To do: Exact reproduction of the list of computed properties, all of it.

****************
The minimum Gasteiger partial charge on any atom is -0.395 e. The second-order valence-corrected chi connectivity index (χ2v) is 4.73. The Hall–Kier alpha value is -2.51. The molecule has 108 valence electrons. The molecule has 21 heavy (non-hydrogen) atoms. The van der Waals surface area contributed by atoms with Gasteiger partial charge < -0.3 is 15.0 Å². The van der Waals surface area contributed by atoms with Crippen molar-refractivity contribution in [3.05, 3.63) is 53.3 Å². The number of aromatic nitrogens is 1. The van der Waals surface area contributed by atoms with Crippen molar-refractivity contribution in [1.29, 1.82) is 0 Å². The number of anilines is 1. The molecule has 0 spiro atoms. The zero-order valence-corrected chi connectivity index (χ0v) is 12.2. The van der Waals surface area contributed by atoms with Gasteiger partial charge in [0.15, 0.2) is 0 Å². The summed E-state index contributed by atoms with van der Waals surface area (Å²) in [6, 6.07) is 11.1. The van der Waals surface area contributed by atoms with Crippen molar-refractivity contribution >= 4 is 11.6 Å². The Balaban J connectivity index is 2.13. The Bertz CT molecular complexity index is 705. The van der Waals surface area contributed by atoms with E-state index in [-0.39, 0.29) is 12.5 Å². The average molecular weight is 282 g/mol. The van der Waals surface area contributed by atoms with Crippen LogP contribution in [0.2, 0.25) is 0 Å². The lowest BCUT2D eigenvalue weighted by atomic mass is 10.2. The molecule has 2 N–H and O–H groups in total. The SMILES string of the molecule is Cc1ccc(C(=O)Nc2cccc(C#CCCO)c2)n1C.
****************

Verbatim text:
The minimum Gasteiger partial charge on any atom is -0.395 e. The second-order valence-corrected chi connectivity index (χ2v) is 4.73. The Hall–Kier alpha value is -2.51. The molecule has 108 valence electrons. The molecule has 21 heavy (non-hydrogen) atoms. The van der Waals surface area contributed by atoms with Gasteiger partial charge < -0.3 is 15.0 Å². The van der Waals surface area contributed by atoms with Crippen molar-refractivity contribution in [3.05, 3.63) is 53.3 Å². The number of aromatic nitrogens is 1. The van der Waals surface area contributed by atoms with Crippen molar-refractivity contribution in [1.29, 1.82) is 0 Å². The number of anilines is 1. The molecule has 0 spiro atoms. The zero-order valence-corrected chi connectivity index (χ0v) is 12.2. The van der Waals surface area contributed by atoms with Gasteiger partial charge in [0.15, 0.2) is 0 Å². The summed E-state index contributed by atoms with van der Waals surface area (Å²) in [6, 6.07) is 11.1. The van der Waals surface area contributed by atoms with Crippen molar-refractivity contribution >= 4 is 11.6 Å². The Balaban J connectivity index is 2.13. The Bertz CT molecular complexity index is 705. The van der Waals surface area contributed by atoms with E-state index in [-0.39, 0.29) is 12.5 Å². The average molecular weight is 282 g/mol. The van der Waals surface area contributed by atoms with Crippen LogP contribution in [0.2, 0.25) is 0 Å². The lowest BCUT2D eigenvalue weighted by atomic mass is 10.2. The molecule has 2 N–H and O–H groups in total. The SMILES string of the molecule is Cc1ccc(C(=O)Nc2cccc(C#CCCO)c2)n1C.